The Broken Cord, by Michael Dorris, was also a powerful read. It is about his experience of adopting a child with fetal alcohol syndrome. Maybe this has been corrected in further editions, but the last 75 pages of my edition looked as if they were added as an afterthought, and really did not fit in the flow of the book.

                Thanks for this thread. Now you have me looking back at my library.


                • #23
                  Originally posted by OneidaDreamer View Post

                  Choke, Fight Club, Diary: Chuck Palaniuk
                  so far i've loved everything by chuck palahniuk , he has a wonderfully twisted view on life.
                  his books are never the same ol, same ol....
                  There is only one success; to be able to live your life in your own way.


                  • #24
                    I agree with you SheTurtle, Louise Erdrich, and Sherman Alexie are two of my favorite Authors, Louise Erdrich's book the Bingo Palace was one I just reread, very good. As far as twisted, Stephen King style, I have to give it up to my cousin Paul Tremblay, some of his books make your hair stand up. The last book I just read though and reccomend is "Eat, Pray, Love" by Elizabeth Gilbert. Very good book, especially the begining when she is in Italy, if you are a foodie you will definatly enjoy reading about her trip through Italy.
                    Currently I just finished that book, looking for another good book to delve into, suggestions are more than welcome. :)
                    "As your children want to become doctors and lawyers, they may find it difficult. They may hear 'well, your parents were in a terrorist group/ We tell you that now, so you understand it. Tell your children to tell their children this [Wounded Knee 1973] was a very proud moment. Wear that history like a badge of honor. We will never, ever say we were sorry we did it." Dennis Banks, AIM

                    "Everything that has ever happened to us is there to make us stronger." John Trudell


                    You gotta say it right "Pahk tha cah in Havid yahd! "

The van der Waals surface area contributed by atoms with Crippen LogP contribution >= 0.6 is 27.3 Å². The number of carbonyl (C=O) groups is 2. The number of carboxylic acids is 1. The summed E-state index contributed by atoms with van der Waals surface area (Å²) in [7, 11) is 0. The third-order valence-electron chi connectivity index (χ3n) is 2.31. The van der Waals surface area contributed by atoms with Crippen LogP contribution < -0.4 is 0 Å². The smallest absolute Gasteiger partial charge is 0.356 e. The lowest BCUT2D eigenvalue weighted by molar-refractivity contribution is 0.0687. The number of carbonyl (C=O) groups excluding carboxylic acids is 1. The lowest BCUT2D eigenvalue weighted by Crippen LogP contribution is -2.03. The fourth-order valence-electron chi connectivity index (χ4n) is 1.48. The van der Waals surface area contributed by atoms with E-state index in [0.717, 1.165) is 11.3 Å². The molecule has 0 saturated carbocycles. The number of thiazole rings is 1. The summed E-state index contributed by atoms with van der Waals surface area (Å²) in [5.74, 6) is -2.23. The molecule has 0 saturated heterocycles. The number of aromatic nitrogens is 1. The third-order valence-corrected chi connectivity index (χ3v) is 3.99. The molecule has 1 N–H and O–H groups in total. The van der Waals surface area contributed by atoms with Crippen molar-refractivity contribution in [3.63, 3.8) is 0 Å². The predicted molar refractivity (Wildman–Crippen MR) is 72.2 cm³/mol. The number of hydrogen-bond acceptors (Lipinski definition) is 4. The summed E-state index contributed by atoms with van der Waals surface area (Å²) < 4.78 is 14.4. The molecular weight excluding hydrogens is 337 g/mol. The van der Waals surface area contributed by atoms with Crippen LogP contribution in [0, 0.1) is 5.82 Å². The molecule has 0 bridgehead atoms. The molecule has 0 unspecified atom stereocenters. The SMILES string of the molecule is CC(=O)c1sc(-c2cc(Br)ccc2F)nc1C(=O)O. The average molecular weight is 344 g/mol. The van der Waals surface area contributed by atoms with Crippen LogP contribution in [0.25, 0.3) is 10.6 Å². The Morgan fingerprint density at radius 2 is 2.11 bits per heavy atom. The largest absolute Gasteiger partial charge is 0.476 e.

• #25
                      Dark Elf Trilogy and the Icewind Dale Trilogy
                      By. RA Salvatore

                      Peace and Love


                      • #26
                        Originally posted by outershell View Post
                        so i was in abarnes & noble looking for something to read and i came across the "native american section"... which was like 2 shelves.
                        and i was really disappointed at the new age crap that was mixed into that section.
                        anyway.... i'm still looking for something good to read.
                        any books you'd recommend?
                        The Broken Circle: A True Story of Murder and Magic in Indian Country
                        by Rodney Barker

                        In 1974, three white high school students were were charged with the murders of two Indians in New Mexico. The crime became nationally renowned after the militant wing of the Navajo nation interpreted the slayings as an example of racial prejudice. This work is a revealing portrait of the way Indians and Anglos live together today.


                        • #27
                          Ella Clah Novels....By Aimee and David Thurlo!


                          • #28
                            If you like mysteries.......Jean Hagar writes Molly Bearpaw mysteries taken place around Tahlequah, OK that are pretty good.

                            For westerns........Robert Conley has written some good books....."Ned Christy's War" is a good one.


                            • #29
                              Anything Neil Gaimann


                              • #30
                                I just finished Bury My Heart at Wounded Knee. (it took me so long because i'd get so angry i'd have to take a break...) but it really should be required reading in schools today.
                                There is only one success; to be able to live your life in your own way.